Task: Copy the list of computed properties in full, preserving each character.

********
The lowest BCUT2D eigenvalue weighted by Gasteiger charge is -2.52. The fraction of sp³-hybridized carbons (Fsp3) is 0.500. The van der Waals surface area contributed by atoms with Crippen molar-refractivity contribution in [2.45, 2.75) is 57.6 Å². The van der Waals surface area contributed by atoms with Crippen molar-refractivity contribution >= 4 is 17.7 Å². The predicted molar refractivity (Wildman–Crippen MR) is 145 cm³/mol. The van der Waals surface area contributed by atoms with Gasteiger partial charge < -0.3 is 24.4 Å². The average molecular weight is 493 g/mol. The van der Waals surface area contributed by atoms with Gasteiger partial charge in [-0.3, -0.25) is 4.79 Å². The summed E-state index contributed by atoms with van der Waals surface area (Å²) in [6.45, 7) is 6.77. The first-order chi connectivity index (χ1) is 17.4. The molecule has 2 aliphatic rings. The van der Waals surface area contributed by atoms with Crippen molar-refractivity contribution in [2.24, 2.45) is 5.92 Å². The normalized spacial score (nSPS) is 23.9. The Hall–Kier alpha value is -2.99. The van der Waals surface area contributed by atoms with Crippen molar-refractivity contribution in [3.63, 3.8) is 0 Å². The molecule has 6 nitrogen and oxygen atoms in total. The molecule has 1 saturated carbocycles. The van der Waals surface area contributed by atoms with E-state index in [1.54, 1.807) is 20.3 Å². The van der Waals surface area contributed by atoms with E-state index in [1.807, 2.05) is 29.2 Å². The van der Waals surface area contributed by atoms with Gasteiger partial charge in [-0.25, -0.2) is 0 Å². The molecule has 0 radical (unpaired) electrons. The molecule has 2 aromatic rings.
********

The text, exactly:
The lowest BCUT2D eigenvalue weighted by Gasteiger charge is -2.52. The fraction of sp³-hybridized carbons (Fsp3) is 0.500. The van der Waals surface area contributed by atoms with Crippen molar-refractivity contribution in [2.45, 2.75) is 57.6 Å². The van der Waals surface area contributed by atoms with Crippen molar-refractivity contribution >= 4 is 17.7 Å². The predicted molar refractivity (Wildman–Crippen MR) is 145 cm³/mol. The van der Waals surface area contributed by atoms with Gasteiger partial charge < -0.3 is 24.4 Å². The average molecular weight is 493 g/mol. The van der Waals surface area contributed by atoms with Gasteiger partial charge in [-0.3, -0.25) is 4.79 Å². The summed E-state index contributed by atoms with van der Waals surface area (Å²) in [6.45, 7) is 6.77. The first-order chi connectivity index (χ1) is 17.4. The molecule has 2 aliphatic rings. The van der Waals surface area contributed by atoms with Crippen molar-refractivity contribution in [2.24, 2.45) is 5.92 Å². The normalized spacial score (nSPS) is 23.9. The Hall–Kier alpha value is -2.99. The van der Waals surface area contributed by atoms with Crippen molar-refractivity contribution in [3.63, 3.8) is 0 Å². The molecule has 6 nitrogen and oxygen atoms in total. The molecule has 1 saturated carbocycles. The van der Waals surface area contributed by atoms with E-state index in [1.54, 1.807) is 20.3 Å². The van der Waals surface area contributed by atoms with E-state index in [1.807, 2.05) is 29.2 Å². The van der Waals surface area contributed by atoms with Gasteiger partial charge in [-0.25, -0.2) is 0 Å². The molecule has 0 radical (unpaired) electrons. The molecule has 2 aromatic rings.